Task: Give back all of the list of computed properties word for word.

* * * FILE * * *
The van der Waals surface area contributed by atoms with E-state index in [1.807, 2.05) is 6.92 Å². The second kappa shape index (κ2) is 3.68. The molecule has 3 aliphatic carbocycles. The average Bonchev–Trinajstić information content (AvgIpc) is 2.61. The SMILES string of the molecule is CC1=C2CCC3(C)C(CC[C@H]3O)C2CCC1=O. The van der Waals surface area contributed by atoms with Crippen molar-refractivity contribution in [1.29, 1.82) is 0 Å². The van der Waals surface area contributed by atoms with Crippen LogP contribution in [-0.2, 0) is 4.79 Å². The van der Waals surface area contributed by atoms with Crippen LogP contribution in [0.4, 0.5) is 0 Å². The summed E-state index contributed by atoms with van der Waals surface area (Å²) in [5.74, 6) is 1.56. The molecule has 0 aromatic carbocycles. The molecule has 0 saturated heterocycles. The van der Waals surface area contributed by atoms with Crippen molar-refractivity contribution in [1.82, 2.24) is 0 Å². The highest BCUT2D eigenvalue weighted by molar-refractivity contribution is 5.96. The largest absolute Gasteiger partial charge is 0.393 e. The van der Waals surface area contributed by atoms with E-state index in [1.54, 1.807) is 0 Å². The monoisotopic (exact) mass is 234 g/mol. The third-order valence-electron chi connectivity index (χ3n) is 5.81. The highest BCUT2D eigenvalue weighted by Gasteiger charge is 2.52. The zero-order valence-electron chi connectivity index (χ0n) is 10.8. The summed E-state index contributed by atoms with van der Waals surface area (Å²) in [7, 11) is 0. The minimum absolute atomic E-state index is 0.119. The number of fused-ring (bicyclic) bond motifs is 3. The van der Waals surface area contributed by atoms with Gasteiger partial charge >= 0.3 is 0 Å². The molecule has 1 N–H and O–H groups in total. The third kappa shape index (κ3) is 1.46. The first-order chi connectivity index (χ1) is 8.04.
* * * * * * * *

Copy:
The van der Waals surface area contributed by atoms with E-state index in [1.807, 2.05) is 6.92 Å². The second kappa shape index (κ2) is 3.68. The molecule has 3 aliphatic carbocycles. The average Bonchev–Trinajstić information content (AvgIpc) is 2.61. The SMILES string of the molecule is CC1=C2CCC3(C)C(CC[C@H]3O)C2CCC1=O. The van der Waals surface area contributed by atoms with Crippen molar-refractivity contribution in [1.29, 1.82) is 0 Å². The van der Waals surface area contributed by atoms with Crippen LogP contribution in [-0.2, 0) is 4.79 Å². The van der Waals surface area contributed by atoms with Crippen LogP contribution in [0.4, 0.5) is 0 Å². The summed E-state index contributed by atoms with van der Waals surface area (Å²) in [5.74, 6) is 1.56. The molecule has 0 aromatic carbocycles. The molecule has 0 saturated heterocycles. The van der Waals surface area contributed by atoms with Crippen molar-refractivity contribution in [1.82, 2.24) is 0 Å². The highest BCUT2D eigenvalue weighted by molar-refractivity contribution is 5.96. The largest absolute Gasteiger partial charge is 0.393 e. The van der Waals surface area contributed by atoms with E-state index in [1.54, 1.807) is 0 Å². The monoisotopic (exact) mass is 234 g/mol. The third-order valence-electron chi connectivity index (χ3n) is 5.81. The highest BCUT2D eigenvalue weighted by Gasteiger charge is 2.52. The zero-order valence-electron chi connectivity index (χ0n) is 10.8. The summed E-state index contributed by atoms with van der Waals surface area (Å²) in [7, 11) is 0. The minimum absolute atomic E-state index is 0.119. The number of fused-ring (bicyclic) bond motifs is 3. The van der Waals surface area contributed by atoms with Gasteiger partial charge >= 0.3 is 0 Å². The molecule has 1 N–H and O–H groups in total. The third kappa shape index (κ3) is 1.46. The first-order chi connectivity index (χ1) is 8.04.